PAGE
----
Houston Astros manager Dusty Baker had two options to be his starting pitcher for Game 2 of the World Series, and he decided to push back the hotter pitcher to Game 3.
Instead of opting for rookie right-hander Luis Garcia, who dazzled in Game 6 of the American League Championship Series against the Boston Red Sox, Baker tabbed right-hander Jose Urquidy to start against the visiting Atlanta Braves on Wednesday.
Urquidy made his last start of the regular season on Oct. 3 against the Oakland Athletics and didn’t appear in Houston’s AL Division Series victory over the Chicago White Sox. The extended stretch between appearances might have played a factor in his performance in Game 3 of the ALCS against the Red Sox on Oct. 18.
He allowed six runs (five earned) on five hits and two walks in 1 2/3 innings.
Baker opted to give Garcia an extra day of rest, leading him to tab Urquidy to start Wednesday.
“I was told a long time ago that the pitchers rust out before they wear out,” the manager said. “So it was twofold. Just give one rest and one to give work.”
The Astros, down 1-0 in the best-of-seven World Series following a 6-2 loss Tuesday, hope Urquidy can mimic his only previous World Series start. He worked five scoreless innings and allowed two hits with four strikeouts in an 8-1 victory over the Washington Nationals in Game 4 of the 2019 Fall Classic.
“That game I was a little nervous,” said Urquidy, who finished 8-3 with a 3.62 ERA over 20 starts during the 2021 regular season. “I mean, in the first inning, I think I was a little nervous. But during the second inning, I started to feel more confidence. (Robinson) Chirinos was catching me that day, and he was talking with me about (concentrating) and (being) focused on my throws.”
Urquidy also had a scoreless, two-thirds-of-an-inning relief outing in Game 7 of the 2019 World Series.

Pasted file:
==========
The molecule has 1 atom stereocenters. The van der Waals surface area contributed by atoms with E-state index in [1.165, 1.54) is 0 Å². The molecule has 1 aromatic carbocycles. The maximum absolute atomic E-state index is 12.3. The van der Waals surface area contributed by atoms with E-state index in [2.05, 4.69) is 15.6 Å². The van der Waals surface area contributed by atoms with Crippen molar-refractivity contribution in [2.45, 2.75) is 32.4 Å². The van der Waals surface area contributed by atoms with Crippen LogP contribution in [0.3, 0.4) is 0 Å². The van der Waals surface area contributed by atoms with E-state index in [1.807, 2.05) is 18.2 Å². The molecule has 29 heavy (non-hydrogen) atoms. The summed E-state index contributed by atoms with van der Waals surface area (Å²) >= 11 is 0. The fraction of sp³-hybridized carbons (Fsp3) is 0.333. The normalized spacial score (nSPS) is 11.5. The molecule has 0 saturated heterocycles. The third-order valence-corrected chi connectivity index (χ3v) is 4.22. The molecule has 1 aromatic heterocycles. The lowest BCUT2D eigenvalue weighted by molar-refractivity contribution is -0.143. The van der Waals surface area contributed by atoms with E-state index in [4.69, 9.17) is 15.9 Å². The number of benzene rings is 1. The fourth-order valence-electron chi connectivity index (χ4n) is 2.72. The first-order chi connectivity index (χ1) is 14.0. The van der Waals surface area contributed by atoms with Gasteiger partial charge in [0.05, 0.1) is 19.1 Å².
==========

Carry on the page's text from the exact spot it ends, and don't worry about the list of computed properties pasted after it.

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The Braves will counter with ace left-hander Max Fried, who is 1-1 with a 3.78 ERA over three starts this postseason. Fried has incrementally constructed a well of postseason knowledge, with past triumphs and failures shaping his mental approach to each starting assignment.
After tossing six shutout innings at Milwaukee in Game 2 of the National League Division Series, Fried allowed two runs on eight hits with five strikeouts over six innings in the Braves’ 3-2 victory over the Los Angeles Dodgers in Game 1 of the NL Championship Series.
However, with Atlanta looking to clinch the NLCS in Game 5, Fried allowed five runs on eight hits and two walks in 4 2/3 innings during an 11-2 loss.
Fried is 1-2 with a 3.86 ERA over 15 career postseason appearances (seven starts). He knows how to approach what comes next.
“Really just not trying to do too much,” Fried said. “I think that’s any time that I kind of get outside of that and maybe trying to make — you know, throw a little bit harder or throw a ball by a guy, you know, just things that really just allow myself to get too big in the moment rather than just looking at the glove and focusing on the glove and executing that pitch right then and there.”
There is a heightened sense of preparation against the Astros, whose collective postseason experience will provide a specific challenge for Fried, especially after the Braves won Game 1.
“About the Astros’ lineup, it’s a really good team,” Fried said. “They take really good at-bats. They’re going to make you throw strikes. They’re not going to chase a ton. They’ve obviously been here. They’ve been in the moment. They’ve played a lot of playoff games.”
–Field Level Media